The latest tax figures from HM Revenue & Customs (HMRC) have revealed that inheritance tax (IHT) receipts during April were £0.5 billion, which is £10 million higher than in the same period a year earlier.
According to HMRC, higher receipts are likely due to a combination of higher volumes of wealth transfers that took place during the Covid-19 pandemic, recent rises in asset values, and the government’s decision in March 2021 to maintain the IHT tax-free thresholds at their 2020 to 2021 levels up to and including 2025 to 2026.
Andrew Tully, technical director at Canada Life commented:
“IHT is continuing to prove itself as a valuable income stream for HMRC as the deep-freezing of the thresholds undoubtedly pulls unsuspecting families into this tax. As we kick off a new financial year, April brought in £0.5billion in tax receipts which is £10million higher than the same period a year before and continues the trend which has seen the IHT tax take double over the last 10 years.
This will partly be driven by the ongoing increase in house prices, as residential property makes up the largest share of most estates. There have also been a higher volume of wealth transfers due to Covid – partly due to more deaths in the elderly population, but also as some people make outright gifts to help family during this difficult period.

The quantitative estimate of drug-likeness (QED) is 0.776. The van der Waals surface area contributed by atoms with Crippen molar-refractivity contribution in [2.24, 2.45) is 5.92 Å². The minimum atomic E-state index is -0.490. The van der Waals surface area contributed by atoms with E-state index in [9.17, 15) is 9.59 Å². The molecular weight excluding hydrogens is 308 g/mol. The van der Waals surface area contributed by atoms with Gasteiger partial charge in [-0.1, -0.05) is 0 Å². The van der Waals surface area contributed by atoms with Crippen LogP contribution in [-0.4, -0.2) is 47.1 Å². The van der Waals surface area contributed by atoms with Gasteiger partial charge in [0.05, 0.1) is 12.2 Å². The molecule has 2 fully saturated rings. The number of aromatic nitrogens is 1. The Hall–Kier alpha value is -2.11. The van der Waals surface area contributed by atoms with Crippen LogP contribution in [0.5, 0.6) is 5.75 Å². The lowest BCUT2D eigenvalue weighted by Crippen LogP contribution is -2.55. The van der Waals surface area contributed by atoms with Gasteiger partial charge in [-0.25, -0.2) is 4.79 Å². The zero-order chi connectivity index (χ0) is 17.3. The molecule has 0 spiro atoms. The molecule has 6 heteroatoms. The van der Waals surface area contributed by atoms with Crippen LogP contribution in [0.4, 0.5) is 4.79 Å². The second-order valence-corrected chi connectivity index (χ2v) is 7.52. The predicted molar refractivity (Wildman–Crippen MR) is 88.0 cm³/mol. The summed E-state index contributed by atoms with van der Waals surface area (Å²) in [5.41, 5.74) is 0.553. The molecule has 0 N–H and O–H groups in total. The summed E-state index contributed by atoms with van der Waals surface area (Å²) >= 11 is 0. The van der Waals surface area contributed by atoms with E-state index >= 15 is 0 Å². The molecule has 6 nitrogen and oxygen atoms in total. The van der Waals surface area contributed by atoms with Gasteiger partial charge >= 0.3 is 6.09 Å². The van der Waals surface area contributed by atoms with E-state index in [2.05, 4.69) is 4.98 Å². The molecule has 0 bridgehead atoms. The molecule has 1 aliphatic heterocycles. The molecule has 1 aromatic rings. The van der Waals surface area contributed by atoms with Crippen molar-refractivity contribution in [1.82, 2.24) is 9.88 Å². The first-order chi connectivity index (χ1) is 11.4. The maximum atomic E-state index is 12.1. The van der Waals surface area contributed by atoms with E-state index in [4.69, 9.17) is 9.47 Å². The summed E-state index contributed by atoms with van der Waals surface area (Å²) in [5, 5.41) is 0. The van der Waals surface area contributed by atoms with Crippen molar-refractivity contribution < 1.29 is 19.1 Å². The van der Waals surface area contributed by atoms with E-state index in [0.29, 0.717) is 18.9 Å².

Both the nil rate band and residence nil rate band are frozen until at least April 2026, so we can expect to see IHT receipts continue to rise.”
Rosie Hooper, Chartered financial planner at Quilter, said:
“IHT was once viewed as a tax on wealthier individuals, but the reality is that the average UK property price has continued to creep ever closer to the standard NRB. With the nil rate band and residential nil rate band frozen until 2026 and house prices still on the up, many more people could face a hefty IHT bill.
While house prices may soon see a slowdown due to the long list of financial concerns facing the UK, particularly inflation which now looks set to hit double figures, this is unlikely to take the sting out of IHT bills for some time.”
Total HMRC receipts for April 2022 are £69.3 billion, which is £10.8 billion higher than in the same period a year earlier.